Monday, March 17, 2008

ENJOY BASANT WITHOUT HURTING OTHERS

By: Muhammad Mahtab Bashir
Islamabad
mahtabbashir@yahoo.com


Pakistan is surely an entertainment starved country. There are hardly art and cultural related activities taking place. Frustration, anxiety and fretfulness are pet words of today. And almost everything related to fun is seen skeptically by our conservative community. However, it never stopped people to have fun and to engineer different modes of enjoyment. Illegal street racing on a two-wheeler among few privileged is getting popular. Knowing the fact that this kind of unsupervised activity has its price but can we blame the common mass?

Basant is perhaps the only national festival that has nothing to do with religion. In Islam, constructive activities and creative sports (those which develop one's abilities of intellect, power, stealth, combat, etc) are encouraged immensely. Islam never prohibits anyone to take part in games and enjoy the fruits of life but within limits and limits are set for both gender rather woman alone.

In my humble views, if people of Pakistan love to celebrate basant, let them do it and cash this festivity to attract tourists. Top hotels reported full booking during these days, a lot of people have their means of earning through this gala as it exerts a pull on millions of people not across the border but across the world. It is an event not to be missed. Lahore is undoubtedly the hub of basant celebrations but on basant day the entire country from Karachi to Peshawar rejoices with one voice.

Conversely, such a blissful fiesta has its dark side as hospitals invariably are packed with kite-flyers whop fell off roofs and children who are hit by vehicles as they run down the streets and roads with faces turn towards sky to watch the kites. Quarters of the city are plunged into darkness when razor-sharp kite cord rolled in powdered glass and metal cord cut throats and electricity wires respectively. The chemical and metal cord is banned but manufacturers are still report roaring trade.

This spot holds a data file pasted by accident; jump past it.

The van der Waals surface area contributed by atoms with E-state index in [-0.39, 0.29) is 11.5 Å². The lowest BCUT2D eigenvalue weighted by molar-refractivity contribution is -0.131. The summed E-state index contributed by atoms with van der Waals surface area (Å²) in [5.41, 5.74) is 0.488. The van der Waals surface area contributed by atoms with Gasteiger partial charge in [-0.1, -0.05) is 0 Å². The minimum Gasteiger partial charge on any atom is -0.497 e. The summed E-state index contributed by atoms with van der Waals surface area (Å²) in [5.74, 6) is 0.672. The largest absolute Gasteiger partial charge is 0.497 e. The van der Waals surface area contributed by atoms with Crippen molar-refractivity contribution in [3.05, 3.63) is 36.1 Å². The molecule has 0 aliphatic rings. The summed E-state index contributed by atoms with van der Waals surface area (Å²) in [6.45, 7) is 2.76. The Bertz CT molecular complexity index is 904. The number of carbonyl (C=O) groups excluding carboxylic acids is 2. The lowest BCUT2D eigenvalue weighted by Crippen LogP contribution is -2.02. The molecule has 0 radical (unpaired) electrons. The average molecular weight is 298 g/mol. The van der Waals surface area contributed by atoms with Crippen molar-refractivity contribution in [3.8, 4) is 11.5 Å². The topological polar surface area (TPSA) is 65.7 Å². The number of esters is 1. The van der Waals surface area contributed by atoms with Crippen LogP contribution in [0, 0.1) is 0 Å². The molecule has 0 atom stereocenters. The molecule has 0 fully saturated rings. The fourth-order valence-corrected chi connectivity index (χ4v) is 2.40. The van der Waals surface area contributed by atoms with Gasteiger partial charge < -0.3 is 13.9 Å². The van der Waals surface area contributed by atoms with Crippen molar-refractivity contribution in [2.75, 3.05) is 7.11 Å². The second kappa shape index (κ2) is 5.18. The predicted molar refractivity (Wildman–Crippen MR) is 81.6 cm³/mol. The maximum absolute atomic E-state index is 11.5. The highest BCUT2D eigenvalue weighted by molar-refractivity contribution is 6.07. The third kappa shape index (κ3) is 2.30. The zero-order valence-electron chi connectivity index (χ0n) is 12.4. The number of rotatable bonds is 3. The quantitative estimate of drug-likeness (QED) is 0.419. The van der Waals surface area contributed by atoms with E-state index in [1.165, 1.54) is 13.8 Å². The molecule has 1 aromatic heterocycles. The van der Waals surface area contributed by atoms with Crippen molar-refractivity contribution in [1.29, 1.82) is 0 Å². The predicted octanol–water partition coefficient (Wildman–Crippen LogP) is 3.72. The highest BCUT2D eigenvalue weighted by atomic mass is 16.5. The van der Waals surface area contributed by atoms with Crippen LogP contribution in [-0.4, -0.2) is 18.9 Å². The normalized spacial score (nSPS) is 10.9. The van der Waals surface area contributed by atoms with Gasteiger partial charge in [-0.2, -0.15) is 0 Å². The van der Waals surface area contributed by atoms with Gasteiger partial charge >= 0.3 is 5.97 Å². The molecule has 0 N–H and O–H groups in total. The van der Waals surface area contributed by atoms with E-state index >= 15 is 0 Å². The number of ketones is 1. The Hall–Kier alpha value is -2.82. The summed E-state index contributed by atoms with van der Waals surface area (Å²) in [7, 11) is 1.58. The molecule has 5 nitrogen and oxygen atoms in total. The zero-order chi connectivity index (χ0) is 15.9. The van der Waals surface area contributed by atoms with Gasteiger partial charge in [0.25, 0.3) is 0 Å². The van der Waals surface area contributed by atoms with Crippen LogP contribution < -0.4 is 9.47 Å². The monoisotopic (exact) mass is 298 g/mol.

On the other side of the picture, such festival does not suit a country where poor masses are deprived and openly realized their deprivation by mass fashion exhibits of material possessions. Kites and cords are not cheaper for a meager class. In a nutshell, safe kite flying, Yes. The pretentious way of exhibits, No.

There are rules and regulations for every sport. If one starts playing football on a busy road, people will start dieing. It doesn't mean playing football is bad as it kills a many but the venue and methodology needs to be regulated. I would hate to buy the idea that basant is a Hindu festival and I can argue about this. Practically, Pakistan is not an Islamic state as we commit a lot of things un-Islamic. We carry many traditional Hindu belongings; look at our marriage ceremonies for instance. Some people in Pakistan are determined that no one has the right to have fun whatsoever and thus they use the name of religion to advocate their point uselessly. I find this super-ridiculous.

To avoid casualties, my suggestion is to find a way to coax kite-flyers into cosmic playgrounds and vast stadiums. Organized kite-flying competitions with attractive cash prizes and lucrative gifts may lure professional kite-flyers out of their dens towards open grounds, where life is safer. Last but certainly not least, a lot many opines that festival of basant is a source of earnings to those who waited for whole year to come by. We must share our maximum finances to the manufacturers of kites, cords and related stuff makers but minimum to hospitals, doctors/ surgeons, blood banks and grave-diggers.

Published in daily The Post, 17 March, 2k8, THE NATION, 16th Mar 2008, Pakistan Observer, 28 Jan, 2007

MUHAMMAD MAHTAB BASHIR
ISLAMABAD.

mahtabbashir@yahoo.com

1 comment:

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